Because teeth grinding (also known as bruxism) often occurs during sleep, many people are completely unaware of their nighttime tendency. However, there are some common symptoms that will indicate if you grind your teeth at night. Bruxism can potentially lead to serious problems. Therefore, it is important to recognize if you grind your teeth. If you think you are a nighttime teeth grinder, there are helpful ways to prevent additional problems from occurring.
- Constant dull headache
- Sore jaws
- Fractured or loose teeth
- Popping or cracking sounds when chewing
- Locking of the jaw
- Ear aches
Serious oral complications with bruxism:
- Tooth loss
- Hearing loss
- TMD/TMJ Disorders
Treatment of TMJ Disorder Caused By Bruxism
Patients may initially seek treatment for TMJ through a general dentist and attempt to manage the symptoms through conservative measures such as medications, exercises and stress management. However, when the condition does not respond to less invasive measures, the patient may need to consult with an oral surgeon to explore other options.
In cases when damage to the jaw or a degenerative condition is creating the conditions responsible for the TMJ disorder, an oral surgeon may be able to repair that damage. Misaligned jaws can contribute to TMJ disorders, as well, and this problem too may be corrected surgically, potentially in conjunction with orthodontic treatment.
Even when surgery is necessary to address a TMJ disorder, the procedure doesn’t necessarily have to result in highly visible scars. The surgeon may be able to locate the incisions in areas that can be readily concealed, such as directly in front of the ear.
Your surgeon will also discuss sedation and anesthesia options with you to ensure your maximum comfort during the procedure. The surgeon will give you detailed preoperative and post-operative instructions, as well. Following these directions may minimize your risk of complications during or after the procedure.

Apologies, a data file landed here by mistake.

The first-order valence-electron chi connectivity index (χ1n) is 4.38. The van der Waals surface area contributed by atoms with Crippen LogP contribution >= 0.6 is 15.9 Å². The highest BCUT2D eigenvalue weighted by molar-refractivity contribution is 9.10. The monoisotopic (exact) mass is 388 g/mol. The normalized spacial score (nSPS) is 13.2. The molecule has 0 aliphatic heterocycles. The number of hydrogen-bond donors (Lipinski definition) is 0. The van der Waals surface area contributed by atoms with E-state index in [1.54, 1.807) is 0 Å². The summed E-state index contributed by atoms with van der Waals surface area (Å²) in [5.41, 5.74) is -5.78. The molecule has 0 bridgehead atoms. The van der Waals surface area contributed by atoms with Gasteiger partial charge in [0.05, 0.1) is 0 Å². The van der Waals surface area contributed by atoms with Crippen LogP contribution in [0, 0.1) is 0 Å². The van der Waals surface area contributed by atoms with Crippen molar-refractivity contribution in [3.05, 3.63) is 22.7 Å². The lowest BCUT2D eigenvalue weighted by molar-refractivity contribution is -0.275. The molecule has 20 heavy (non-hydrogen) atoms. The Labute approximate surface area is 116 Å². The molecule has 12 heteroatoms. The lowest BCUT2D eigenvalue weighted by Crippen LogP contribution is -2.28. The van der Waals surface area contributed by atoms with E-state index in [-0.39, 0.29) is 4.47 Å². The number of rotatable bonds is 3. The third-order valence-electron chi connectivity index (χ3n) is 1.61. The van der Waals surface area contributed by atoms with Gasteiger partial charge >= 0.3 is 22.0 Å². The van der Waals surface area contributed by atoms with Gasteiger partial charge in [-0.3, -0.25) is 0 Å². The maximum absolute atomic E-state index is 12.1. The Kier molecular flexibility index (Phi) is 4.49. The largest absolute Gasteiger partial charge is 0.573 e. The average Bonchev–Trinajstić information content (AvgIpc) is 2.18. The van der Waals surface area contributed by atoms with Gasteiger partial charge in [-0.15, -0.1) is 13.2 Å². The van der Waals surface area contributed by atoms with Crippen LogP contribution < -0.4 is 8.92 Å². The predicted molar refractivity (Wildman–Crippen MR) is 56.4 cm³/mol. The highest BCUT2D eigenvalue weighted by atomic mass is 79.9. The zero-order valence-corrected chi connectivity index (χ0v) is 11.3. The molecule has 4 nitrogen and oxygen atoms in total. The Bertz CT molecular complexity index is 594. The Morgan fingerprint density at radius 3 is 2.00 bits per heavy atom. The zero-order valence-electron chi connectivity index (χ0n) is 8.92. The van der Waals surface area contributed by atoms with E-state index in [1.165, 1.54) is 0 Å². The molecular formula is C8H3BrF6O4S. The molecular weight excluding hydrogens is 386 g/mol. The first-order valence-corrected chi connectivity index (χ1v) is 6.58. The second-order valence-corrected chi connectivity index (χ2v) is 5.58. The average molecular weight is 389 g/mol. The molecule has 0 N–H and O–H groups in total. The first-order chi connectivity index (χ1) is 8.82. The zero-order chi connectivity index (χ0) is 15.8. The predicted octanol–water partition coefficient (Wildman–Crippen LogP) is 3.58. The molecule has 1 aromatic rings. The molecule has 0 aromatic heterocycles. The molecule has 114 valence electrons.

How to Prevent Bruxism
Avoid alcohol. Consuming alcohol can increase the likelihood of teeth grinding.
Avoid caffeine. Much like alcohol, consuming caffeinated drinks like coffee, tea, energy drinks and sodas can contribute to bruxism.
Mouthguard. If you think you grind your teeth at night, your dentist can inspect your mouth for signs of bruxism. If your dentist deems necessary, a personalized sleep mouthguard may be recommended to prevent bruxism complications.
Stress therapy. A person’s tendency to grind their teeth at night is often associated with stress. Stress therapy may help a person to reduce stress levels and nighttime bruxism.
Avoid chewing gum. Chewing gum during the day can train your jaw muscles to clench, and you might be more likely to continue this behavior at night.
Relax jaw muscles. By relaxing jaw muscles before bed, you can help to prevent your muscles from clenching at night. Hold a warm washcloth or water bottle in front of the earlobe against your cheek before you go to sleep.
If you have any questions about nighttime teeth grinding, or you believe you are suffering from complications of bruxism like TMD/TMJ Disorder, do not hesitate to contact our office. The team at Austin Oral Surgery is dedicated to providing our patients with personalized care, and we want to know how we can help you.